Irving v. Lipstadt


Holocaust Denial on Trial, Trial Transcripts, Day 26: Electronic Edition

Pages 66 - 70 of 159

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 1 Q. [Mr Irving]     One day later?
 2 A. [Dr Heinz Peter Longerich]     One day later.
 3 Q. [Mr Irving]     Is it possible that the reason why Hitler compares Hungary
 4with Slovakia is because Hitler does not know what is
 5happening in Slovakia, is that possible?
 6 A. [Dr Heinz Peter Longerich]     No, that is impossible. It simply defies reason that
 7Hitler at this stage in '43 does not know what is
 8happening in extermination camps.
 9 Q. [Mr Irving]     April 1943?
10 A. [Dr Heinz Peter Longerich]     Yes.
11 Q. [Mr Irving]     So everything is camouflage, illogical, defies reason, yet
12it all seems to be in the same direction; there is this
13parallel version of history, is there not?
14 A. [Dr Heinz Peter Longerich]     No, there is no parallel ----
15 Q. [Mr Irving]     There is your version, there is the German consensus among
16modern German historians and there is this alternative
17version which is suggested by quite a few documents.
18 A. [Dr Heinz Peter Longerich]     Well, I tried to explain that the Nazis in a systematic
19way tried to build up a system of camouflage. This is, of
20course, sometimes reflected in written documents as this
21one here, for instance. There is no alternative history.
22I think it is -- if one analyses these documents in a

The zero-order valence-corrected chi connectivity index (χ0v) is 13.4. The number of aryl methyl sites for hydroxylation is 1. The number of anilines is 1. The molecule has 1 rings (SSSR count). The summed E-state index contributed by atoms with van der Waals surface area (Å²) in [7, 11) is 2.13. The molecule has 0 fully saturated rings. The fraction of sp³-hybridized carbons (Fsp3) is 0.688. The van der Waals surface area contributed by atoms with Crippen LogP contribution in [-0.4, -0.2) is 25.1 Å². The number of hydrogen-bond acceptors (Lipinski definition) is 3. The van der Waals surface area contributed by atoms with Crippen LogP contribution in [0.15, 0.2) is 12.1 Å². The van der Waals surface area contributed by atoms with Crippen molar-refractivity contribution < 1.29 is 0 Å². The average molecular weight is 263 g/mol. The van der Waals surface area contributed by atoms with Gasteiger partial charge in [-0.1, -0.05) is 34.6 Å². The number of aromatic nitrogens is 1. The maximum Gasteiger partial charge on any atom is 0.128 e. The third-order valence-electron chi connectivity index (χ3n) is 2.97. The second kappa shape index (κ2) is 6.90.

23careful and systematic way, one can separate the
24camouflage language from actually their real intentions
25and their real aims.
26 Q. [Mr Irving]     Well, the only last ----

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 1 MR JUSTICE GRAY:     I am sorry to ask you this (and I think
 2I have asked you before and I have forgotten the answer),
 3the Hungarians Jews were not in the end handed over, were
 5 A. [Dr Heinz Peter Longerich]     They were handed. In 1944 they were handed over one year
 7 MR RAMPTON:     450,000 of them were sent to Auschwitz.
 8 MR JUSTICE GRAY:     Is the evidence ----
 9 MR RAMPTON:     In 1944.
10 MR JUSTICE GRAY:     Is the evidence there that they were killed
11at Auschwitz, that they were gassed?
12 A. [Dr Heinz Peter Longerich]     Yes, the evidence is there.
13 MR RAMPTON:     It was called the Hungarian action and 450,000
14Hungarian Jews, by which time Hungary had been invaded by
15the Nazis and Horthy put on one side, they were gassed at
17 MR JUSTICE GRAY:     I am sorry to have asked that question. I
18forgot ----
19 MR RAMPTON:     In the summer of 1944.
20 A. [Dr Heinz Peter Longerich]     In the next, in the meeting which actually, the meeting
21actually which preceded the German invasion of Hungary in
221944, Hitler had literally, you know, threatened Horthy
23with really physical force. Actually, his life was in
24danger in 1944. So this was the moment when he more or
25less had to agree that actually, yes, the Germans were
26invading his country and the deportation programme was

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 1then started after that.
 2 Q. [Mr Irving]     You have not referred to the Hungarian episode in your
 3expert report, have you?
 4 A. [Dr Heinz Peter Longerich]     I think only in a very short way in the second report, the
 5systematic character.
 6 Q. [Mr Irving]     I do not really see any need to cross-examine you on that,
 7unless his Lordship wishes me?
 8 MR JUSTICE GRAY:     Well, is it contentious that the Hungarian
 9Jews were----
10 MR IRVING:     Certainly on that scale, my Lord. If you ask